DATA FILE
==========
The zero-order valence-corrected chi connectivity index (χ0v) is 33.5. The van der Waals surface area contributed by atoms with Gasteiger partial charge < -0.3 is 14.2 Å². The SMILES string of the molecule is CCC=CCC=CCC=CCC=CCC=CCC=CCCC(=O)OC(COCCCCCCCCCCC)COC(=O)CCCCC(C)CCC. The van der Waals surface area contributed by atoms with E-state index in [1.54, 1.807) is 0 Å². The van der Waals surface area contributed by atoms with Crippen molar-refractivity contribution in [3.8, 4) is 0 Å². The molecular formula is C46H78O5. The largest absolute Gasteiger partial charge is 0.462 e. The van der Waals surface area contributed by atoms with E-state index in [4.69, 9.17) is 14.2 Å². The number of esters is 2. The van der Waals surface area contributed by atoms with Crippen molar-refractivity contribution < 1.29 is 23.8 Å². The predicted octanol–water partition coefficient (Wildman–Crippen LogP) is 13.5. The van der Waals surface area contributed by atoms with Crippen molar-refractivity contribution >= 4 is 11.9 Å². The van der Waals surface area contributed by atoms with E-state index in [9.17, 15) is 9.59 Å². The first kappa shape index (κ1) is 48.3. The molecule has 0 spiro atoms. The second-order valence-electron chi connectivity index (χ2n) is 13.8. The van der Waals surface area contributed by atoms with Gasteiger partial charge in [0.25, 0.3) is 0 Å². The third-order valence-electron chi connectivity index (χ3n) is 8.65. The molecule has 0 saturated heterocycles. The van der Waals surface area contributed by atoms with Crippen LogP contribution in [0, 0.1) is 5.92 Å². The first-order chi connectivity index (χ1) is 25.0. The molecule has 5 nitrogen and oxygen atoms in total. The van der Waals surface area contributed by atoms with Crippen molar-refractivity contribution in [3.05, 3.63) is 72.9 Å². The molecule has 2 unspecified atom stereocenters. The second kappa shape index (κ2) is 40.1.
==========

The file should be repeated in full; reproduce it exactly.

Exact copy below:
The zero-order valence-corrected chi connectivity index (χ0v) is 33.5. The van der Waals surface area contributed by atoms with Gasteiger partial charge < -0.3 is 14.2 Å². The SMILES string of the molecule is CCC=CCC=CCC=CCC=CCC=CCC=CCCC(=O)OC(COCCCCCCCCCCC)COC(=O)CCCCC(C)CCC. The van der Waals surface area contributed by atoms with E-state index in [1.54, 1.807) is 0 Å². The van der Waals surface area contributed by atoms with Crippen molar-refractivity contribution in [3.8, 4) is 0 Å². The molecular formula is C46H78O5. The largest absolute Gasteiger partial charge is 0.462 e. The van der Waals surface area contributed by atoms with E-state index in [4.69, 9.17) is 14.2 Å². The number of esters is 2. The van der Waals surface area contributed by atoms with Crippen molar-refractivity contribution < 1.29 is 23.8 Å². The predicted octanol–water partition coefficient (Wildman–Crippen LogP) is 13.5. The van der Waals surface area contributed by atoms with Crippen molar-refractivity contribution >= 4 is 11.9 Å². The van der Waals surface area contributed by atoms with E-state index in [9.17, 15) is 9.59 Å². The first kappa shape index (κ1) is 48.3. The molecule has 0 spiro atoms. The second-order valence-electron chi connectivity index (χ2n) is 13.8. The van der Waals surface area contributed by atoms with Gasteiger partial charge in [0.25, 0.3) is 0 Å². The third-order valence-electron chi connectivity index (χ3n) is 8.65. The molecule has 0 saturated heterocycles. The van der Waals surface area contributed by atoms with Crippen LogP contribution in [0, 0.1) is 5.92 Å². The first-order chi connectivity index (χ1) is 25.0. The molecule has 5 nitrogen and oxygen atoms in total. The van der Waals surface area contributed by atoms with Crippen molar-refractivity contribution in [3.05, 3.63) is 72.9 Å². The molecule has 2 unspecified atom stereocenters. The second kappa shape index (κ2) is 40.1.